Druck shares the heartbreaking story of the loss of his daughter, Jenna, in the touching opening chapters, demonstrating firsthand understanding of what it takes to find a way to go on—and that we’re all “works in progress.” “When asked how I’m doing,” he writes, “I explain that I’m deeply grateful for the blessings in my life but that ‘I walk with a limp in my heart.’” Other powerful passages cover his work as a grief coach and consultant on the front lines of American tragedies, including attacks of September 11, Sandy Hook, and Columbine. Structured to reflect a chronological progression of a life, with advice and examples keyed to different ages and milestones, How We Go On explores how facing adversity changes as we age, from the “arrogance” and “blind optimism” of youth to developing the “learned skills” and “mature mindset” when “adjusting to the relationship challenges of adult life.”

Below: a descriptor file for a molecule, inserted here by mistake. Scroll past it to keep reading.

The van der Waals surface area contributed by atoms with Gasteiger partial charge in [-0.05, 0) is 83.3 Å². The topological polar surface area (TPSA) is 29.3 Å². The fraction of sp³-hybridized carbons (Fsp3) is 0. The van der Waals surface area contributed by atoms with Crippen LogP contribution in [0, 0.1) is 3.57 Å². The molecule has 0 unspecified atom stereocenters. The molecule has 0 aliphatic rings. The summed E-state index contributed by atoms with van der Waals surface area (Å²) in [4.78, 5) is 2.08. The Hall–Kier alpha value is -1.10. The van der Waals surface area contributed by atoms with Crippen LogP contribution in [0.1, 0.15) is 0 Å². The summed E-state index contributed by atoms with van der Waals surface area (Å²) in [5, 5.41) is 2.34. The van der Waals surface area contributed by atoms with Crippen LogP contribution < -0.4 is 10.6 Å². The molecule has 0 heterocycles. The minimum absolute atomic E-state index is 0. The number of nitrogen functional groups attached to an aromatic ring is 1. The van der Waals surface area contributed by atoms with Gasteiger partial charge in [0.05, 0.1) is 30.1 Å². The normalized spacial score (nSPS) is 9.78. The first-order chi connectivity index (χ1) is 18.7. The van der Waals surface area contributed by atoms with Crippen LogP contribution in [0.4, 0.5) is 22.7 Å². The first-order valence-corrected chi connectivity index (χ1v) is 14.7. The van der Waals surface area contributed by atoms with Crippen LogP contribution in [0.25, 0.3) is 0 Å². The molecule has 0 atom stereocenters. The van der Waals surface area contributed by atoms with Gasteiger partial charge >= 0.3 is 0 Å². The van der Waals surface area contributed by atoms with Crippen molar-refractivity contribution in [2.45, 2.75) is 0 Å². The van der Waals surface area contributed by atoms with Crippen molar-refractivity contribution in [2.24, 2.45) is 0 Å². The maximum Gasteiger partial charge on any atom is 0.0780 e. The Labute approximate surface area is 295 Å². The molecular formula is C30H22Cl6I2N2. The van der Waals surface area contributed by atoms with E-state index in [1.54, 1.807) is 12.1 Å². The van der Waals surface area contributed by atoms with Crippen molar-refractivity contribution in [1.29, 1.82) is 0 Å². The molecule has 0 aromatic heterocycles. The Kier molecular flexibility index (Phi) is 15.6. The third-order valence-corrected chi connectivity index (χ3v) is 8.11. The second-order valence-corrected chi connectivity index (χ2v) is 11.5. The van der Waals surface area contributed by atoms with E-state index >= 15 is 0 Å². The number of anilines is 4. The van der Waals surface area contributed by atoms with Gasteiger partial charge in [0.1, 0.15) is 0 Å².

With clear prose and helpful pointers, Druck explicates many of those skills, covering how to strengthen “your self-care muscles," determine when to leave a relationship, support someone experiencing grief, and much more.
Takeaway: Wise, resonant guide to moving on from life's tragic events.
Comparable Titles: Marisa Renee Lee’s Grief is Love, Bruce D. Perry’s What Happened to You?
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